4.discourage them=deter teenagers
5.breaking the law=committing crimes
题目：The older generations tend to have very traditional ideas about how people should live, think and behave. However, some people believe that these ideas are not helpful in preparing younger generations for modern life.
To what extent do you agree or disagree with this view?
It is true that many older people believe in traditional values that often seem incompatible with the needs of younger people. While I agree that some traditional ideas are outdated, I believe that others are still useful and should not be forgotten.
On the one hand, many of the ideas that elderly people have about life are becoming less relevant for younger people. In the past, for example, people were advised to learn a profession and find a secure job for life, but today’s workers expect much more variety and diversity from their careers. At the same time, the ‘rules’ around relationships are being eroded as young adults make their own choices about who and when to marry. But perhaps the greatest disparity between the generations can be seen in their attitudes towards gender roles. The traditional roles of men and women, as breadwinners and housewives, are no longer accepted as necessary or appropriate by most younger people.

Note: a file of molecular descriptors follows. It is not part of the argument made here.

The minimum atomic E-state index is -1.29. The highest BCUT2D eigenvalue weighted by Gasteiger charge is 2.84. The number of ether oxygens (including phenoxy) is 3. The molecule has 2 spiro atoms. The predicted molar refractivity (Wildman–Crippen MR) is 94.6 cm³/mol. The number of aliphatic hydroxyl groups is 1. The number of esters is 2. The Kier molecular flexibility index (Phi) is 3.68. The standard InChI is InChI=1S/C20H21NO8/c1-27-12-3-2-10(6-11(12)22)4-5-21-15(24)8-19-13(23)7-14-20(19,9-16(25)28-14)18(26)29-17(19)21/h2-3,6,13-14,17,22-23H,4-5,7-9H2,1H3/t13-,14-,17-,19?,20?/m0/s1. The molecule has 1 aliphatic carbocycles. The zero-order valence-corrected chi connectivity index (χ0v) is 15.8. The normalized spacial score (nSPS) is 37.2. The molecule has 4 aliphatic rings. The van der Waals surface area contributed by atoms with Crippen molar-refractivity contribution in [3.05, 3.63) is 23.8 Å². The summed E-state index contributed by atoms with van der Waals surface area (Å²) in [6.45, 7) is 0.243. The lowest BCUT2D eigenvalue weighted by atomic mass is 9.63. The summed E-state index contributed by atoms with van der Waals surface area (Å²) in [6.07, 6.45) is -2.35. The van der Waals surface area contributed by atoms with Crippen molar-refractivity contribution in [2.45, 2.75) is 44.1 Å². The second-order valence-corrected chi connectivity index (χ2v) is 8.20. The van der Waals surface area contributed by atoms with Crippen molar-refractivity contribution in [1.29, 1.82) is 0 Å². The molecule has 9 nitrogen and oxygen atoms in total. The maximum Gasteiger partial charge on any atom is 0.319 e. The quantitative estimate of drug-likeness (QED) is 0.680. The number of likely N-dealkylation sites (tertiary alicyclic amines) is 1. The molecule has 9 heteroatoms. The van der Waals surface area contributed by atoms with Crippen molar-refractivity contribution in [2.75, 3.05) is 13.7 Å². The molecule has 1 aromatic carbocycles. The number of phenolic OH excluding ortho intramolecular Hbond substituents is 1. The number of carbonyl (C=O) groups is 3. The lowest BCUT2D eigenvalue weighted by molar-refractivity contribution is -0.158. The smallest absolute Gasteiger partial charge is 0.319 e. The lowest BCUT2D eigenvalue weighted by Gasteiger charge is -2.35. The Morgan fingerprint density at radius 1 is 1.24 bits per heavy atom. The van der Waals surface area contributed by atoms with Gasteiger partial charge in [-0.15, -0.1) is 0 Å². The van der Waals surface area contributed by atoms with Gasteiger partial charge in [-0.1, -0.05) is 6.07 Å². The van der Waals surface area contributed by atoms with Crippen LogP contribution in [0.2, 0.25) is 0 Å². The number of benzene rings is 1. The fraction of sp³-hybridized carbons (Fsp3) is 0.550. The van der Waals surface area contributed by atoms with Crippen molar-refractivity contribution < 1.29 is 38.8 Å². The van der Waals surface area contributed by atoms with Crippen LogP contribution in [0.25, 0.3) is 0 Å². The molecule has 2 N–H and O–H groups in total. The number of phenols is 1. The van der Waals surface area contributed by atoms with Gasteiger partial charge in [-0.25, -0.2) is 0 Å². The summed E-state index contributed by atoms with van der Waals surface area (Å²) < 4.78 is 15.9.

On the other hand, some traditional views and values are certainly applicable to the modern world. For example, older generations attach great importance to working hard, doing one’s best, and taking pride in one’s work, and these behaviours can surely benefit young people as they enter today’s competitive job market. Other characteristics that are perhaps seen as traditional are politeness and good manners. In our globalised world, young adults can expect to come into contact with people from a huge variety of backgrounds, and it is more important than ever to treat others with respect. Finally, I believe that young people would lead happier lives if they had a more ‘old-fashioned’ sense of community and neighbourliness.
In conclusion, although the views of older people may sometimes seem unhelpful in today’s world, we should not dismiss all traditional ideas as irrelevant.